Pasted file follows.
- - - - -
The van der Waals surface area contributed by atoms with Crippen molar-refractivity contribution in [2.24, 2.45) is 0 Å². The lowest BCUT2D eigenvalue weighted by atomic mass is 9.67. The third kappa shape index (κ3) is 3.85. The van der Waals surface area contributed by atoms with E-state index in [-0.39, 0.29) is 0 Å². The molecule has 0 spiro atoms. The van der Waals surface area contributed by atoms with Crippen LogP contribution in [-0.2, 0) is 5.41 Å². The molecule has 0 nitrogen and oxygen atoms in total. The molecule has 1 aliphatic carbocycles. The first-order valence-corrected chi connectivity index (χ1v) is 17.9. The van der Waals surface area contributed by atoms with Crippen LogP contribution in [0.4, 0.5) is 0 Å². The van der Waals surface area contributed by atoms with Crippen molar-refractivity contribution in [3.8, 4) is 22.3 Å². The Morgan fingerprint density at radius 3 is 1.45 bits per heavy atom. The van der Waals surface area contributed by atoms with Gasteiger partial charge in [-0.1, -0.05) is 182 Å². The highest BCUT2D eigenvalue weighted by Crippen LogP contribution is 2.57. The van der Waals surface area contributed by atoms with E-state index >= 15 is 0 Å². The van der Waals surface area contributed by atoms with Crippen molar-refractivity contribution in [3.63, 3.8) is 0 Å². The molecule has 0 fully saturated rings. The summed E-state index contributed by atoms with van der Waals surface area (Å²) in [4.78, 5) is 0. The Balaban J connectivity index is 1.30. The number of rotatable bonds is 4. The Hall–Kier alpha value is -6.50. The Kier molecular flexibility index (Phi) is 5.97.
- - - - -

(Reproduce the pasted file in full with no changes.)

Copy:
The van der Waals surface area contributed by atoms with Crippen molar-refractivity contribution in [2.24, 2.45) is 0 Å². The lowest BCUT2D eigenvalue weighted by atomic mass is 9.67. The third kappa shape index (κ3) is 3.85. The van der Waals surface area contributed by atoms with E-state index in [-0.39, 0.29) is 0 Å². The molecule has 0 spiro atoms. The van der Waals surface area contributed by atoms with Crippen LogP contribution in [-0.2, 0) is 5.41 Å². The molecule has 0 nitrogen and oxygen atoms in total. The molecule has 1 aliphatic carbocycles. The first-order valence-corrected chi connectivity index (χ1v) is 17.9. The van der Waals surface area contributed by atoms with Crippen LogP contribution in [0.4, 0.5) is 0 Å². The van der Waals surface area contributed by atoms with Crippen molar-refractivity contribution in [3.8, 4) is 22.3 Å². The Morgan fingerprint density at radius 3 is 1.45 bits per heavy atom. The van der Waals surface area contributed by atoms with Gasteiger partial charge in [-0.1, -0.05) is 182 Å². The highest BCUT2D eigenvalue weighted by Crippen LogP contribution is 2.57. The van der Waals surface area contributed by atoms with E-state index >= 15 is 0 Å². The van der Waals surface area contributed by atoms with Crippen molar-refractivity contribution in [3.63, 3.8) is 0 Å². The molecule has 0 fully saturated rings. The summed E-state index contributed by atoms with van der Waals surface area (Å²) in [4.78, 5) is 0. The Balaban J connectivity index is 1.30. The number of rotatable bonds is 4. The Hall–Kier alpha value is -6.50. The Kier molecular flexibility index (Phi) is 5.97.